Six-year-old Zymere Perkins [photo], was was beaten with a broken broomstick and hung to die on the back of a bathroom door by his mother’s boyfriend in Sept. 2018
Zymere Perkins was killed on Sept. 26, 2016, in the roach and maggot-infested apartment where he lived with his mother Geraldine Perkins in Harlem, according to authorities.
In her opening argument at Manhattan Supreme Court, Assistant District Attorney Kerry O’Connell told jurors an enraged Rysheim Smith killed his girlfriend’s son, who suffered from bed wetting and other issues as a result of trauma, because he had defecated in the living room and tried to hide the waste.
“He picked up Zymere, held him by the arm and began to beat him with a stick like a piñata,” she said.
Six-year-old Zymere Perkins was beaten, starved and tortured by his mother’s boyfriend for more than a year as she stood by silently — until the little boy finally gave up, prosecutors argued Monday as Smith’s murder trial began.
“He died almost one cell a time,” said Assistant DA Kerry O’Connell in her heartbreaking opening statements for the Manhattan Supreme Court trial of Rysheim Smith.
The prosecutor detailed the little boy’s final agonizing hours on Sept. 26, 2016, in a squalid apartment infested with roaches and covered in mold following what she described as prolonged and merciless abuse by Smith.
Ryshiem Smith is seen before openings in his trial in State Supreme Court in New York on Monday
O’Connell told the court of how Smith allegedly took the limp boy to the bathroom, where he “waterboarded him in the shower,” dropped him to the floor, beat his head with a shower rod and when he finally lost consciousness hung him on the back of the bathroom door by his t-shirt.
Jurors heard little Zymere, who Smith starved, forced to take cold showers and do push ups, endured months of abuse in the year leading to his death.
“He has broken ribs on broken ribs,” O’Connell said. “This child had more fractures than he had ribs.”
In gruesome detail, O’Connell told jurors how flies had laid eggs in the fecal matter embedded in the apartment’s carpet causing the floor to crawl with maggots.
“That’s the room Zymere Perkins slept in,” she said. “In a makeshift bed in a corner of the living room.”
Zymere’s mother, Geraldine Perkins is seen in Manhattan Criminal Court during her arraignment Wednesday, Sept. 28, 2016. She pled guilty to second-degree murder and has been held in custody since
Ryshiem Smith, 45, is charged with the murder of Zymere Perkins in September 2016.
Perkins, 28, pled guilty to second-degree manslaughter in 2017. She has been in custody for three years and is expected to receive a two-to-six year sentence in exchange for her cooperation.
Jurors heard of how Smith, who met Perkins on the street, began beating little Zymere early in the couple’s relationship and forced his mother to “emulate” the same violence against her son under the guise of discipline.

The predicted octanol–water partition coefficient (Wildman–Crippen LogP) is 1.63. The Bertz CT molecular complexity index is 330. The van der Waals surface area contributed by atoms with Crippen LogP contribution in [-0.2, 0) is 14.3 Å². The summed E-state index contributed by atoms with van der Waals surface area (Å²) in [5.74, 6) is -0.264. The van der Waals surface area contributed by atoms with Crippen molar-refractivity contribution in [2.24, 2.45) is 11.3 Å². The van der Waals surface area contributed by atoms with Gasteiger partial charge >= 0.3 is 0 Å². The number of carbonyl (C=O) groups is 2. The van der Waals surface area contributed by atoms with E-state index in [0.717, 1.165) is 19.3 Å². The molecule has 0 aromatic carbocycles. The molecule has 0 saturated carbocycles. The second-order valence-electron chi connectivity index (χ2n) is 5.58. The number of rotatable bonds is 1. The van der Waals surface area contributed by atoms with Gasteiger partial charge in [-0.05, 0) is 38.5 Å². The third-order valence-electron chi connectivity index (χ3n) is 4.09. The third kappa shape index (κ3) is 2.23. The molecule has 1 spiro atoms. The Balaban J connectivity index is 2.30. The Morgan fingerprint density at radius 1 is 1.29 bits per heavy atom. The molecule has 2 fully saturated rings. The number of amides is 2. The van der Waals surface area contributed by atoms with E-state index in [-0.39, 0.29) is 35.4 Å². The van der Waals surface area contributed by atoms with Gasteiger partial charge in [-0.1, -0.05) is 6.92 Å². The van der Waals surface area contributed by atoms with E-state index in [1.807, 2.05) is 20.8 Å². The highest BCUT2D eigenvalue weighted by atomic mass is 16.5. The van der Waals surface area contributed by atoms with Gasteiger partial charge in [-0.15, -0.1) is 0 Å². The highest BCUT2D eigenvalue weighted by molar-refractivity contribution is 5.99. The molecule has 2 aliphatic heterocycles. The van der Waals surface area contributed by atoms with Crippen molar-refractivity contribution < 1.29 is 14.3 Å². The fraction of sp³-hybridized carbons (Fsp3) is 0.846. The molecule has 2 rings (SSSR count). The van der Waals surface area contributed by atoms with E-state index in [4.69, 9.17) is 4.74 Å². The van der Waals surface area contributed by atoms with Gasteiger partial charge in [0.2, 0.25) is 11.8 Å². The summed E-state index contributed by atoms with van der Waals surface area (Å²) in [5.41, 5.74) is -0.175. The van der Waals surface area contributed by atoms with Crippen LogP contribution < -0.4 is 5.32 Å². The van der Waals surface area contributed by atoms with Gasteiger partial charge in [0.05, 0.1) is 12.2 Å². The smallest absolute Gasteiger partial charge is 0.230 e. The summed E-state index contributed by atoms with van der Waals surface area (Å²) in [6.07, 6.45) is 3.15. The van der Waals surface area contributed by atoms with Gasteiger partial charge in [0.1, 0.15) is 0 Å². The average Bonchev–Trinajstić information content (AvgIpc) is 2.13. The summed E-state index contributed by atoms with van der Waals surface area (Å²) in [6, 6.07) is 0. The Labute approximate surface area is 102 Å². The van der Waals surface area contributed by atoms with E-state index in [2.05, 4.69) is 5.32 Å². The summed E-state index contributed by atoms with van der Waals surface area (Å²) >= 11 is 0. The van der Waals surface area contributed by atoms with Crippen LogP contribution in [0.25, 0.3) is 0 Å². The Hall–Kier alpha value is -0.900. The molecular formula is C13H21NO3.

“Zymere was disciplined by Rysheim Smith because he thought it would make a man out of a boy,” O’Connell said.
The prosecutor said a fragile Perkins entrusted her new boyfriend with her Lupus medication, her welfare card and her cellphone.
“And disciplinary authority over Zymere,” O’Connell added. “She put a man’s importance to her ahead of the life and welfare of her child.”
A fragile Geraldine Perkins entrusted her new boyfriend Smith [photo], with her Lupus medication, her welfare card and her cellphone with disastrous consequences
Zymere’s death exposed egregious misconduct at the Administration for Child Services and led to the resignation of the agency’s commissioner, Gladys Carrion.
Three ACS workers were fired in the wake of Zymere’s death over the botched handling of his case. The state also hired an independent monitor to oversee the troubled agency.
State and city probes revealed the agency had closed an investigation without fully looking into allegations of severe corporal punishment suffered by the boy — including up to five welfare reports filed on Zymere’s behalf which essentially went ignored.
O’Connell told jurors they will hear about an anonymous tip the agency received in 2015 alleging Smith had smacked Zymere at least 20 times at a picnic.
Jurors will also hear about how Zymere told ACS workers in interviews that his mom’s boyfriend hit him and forced him to take ice-cold showers as punishment, O’Connell said.
Defense attorney Heather Smith told jurors that Perkins, not her boyfriend, was to blame for her son’s death, characterizing her as a “profoundly unreliable person” who will say anything to avoid jail time.
“There is no reliable evidence that Rysheim’s actions caused Zymere’s death,” she said.
“(Perkins) is a known liar with every incentive to lie to save her own life.”
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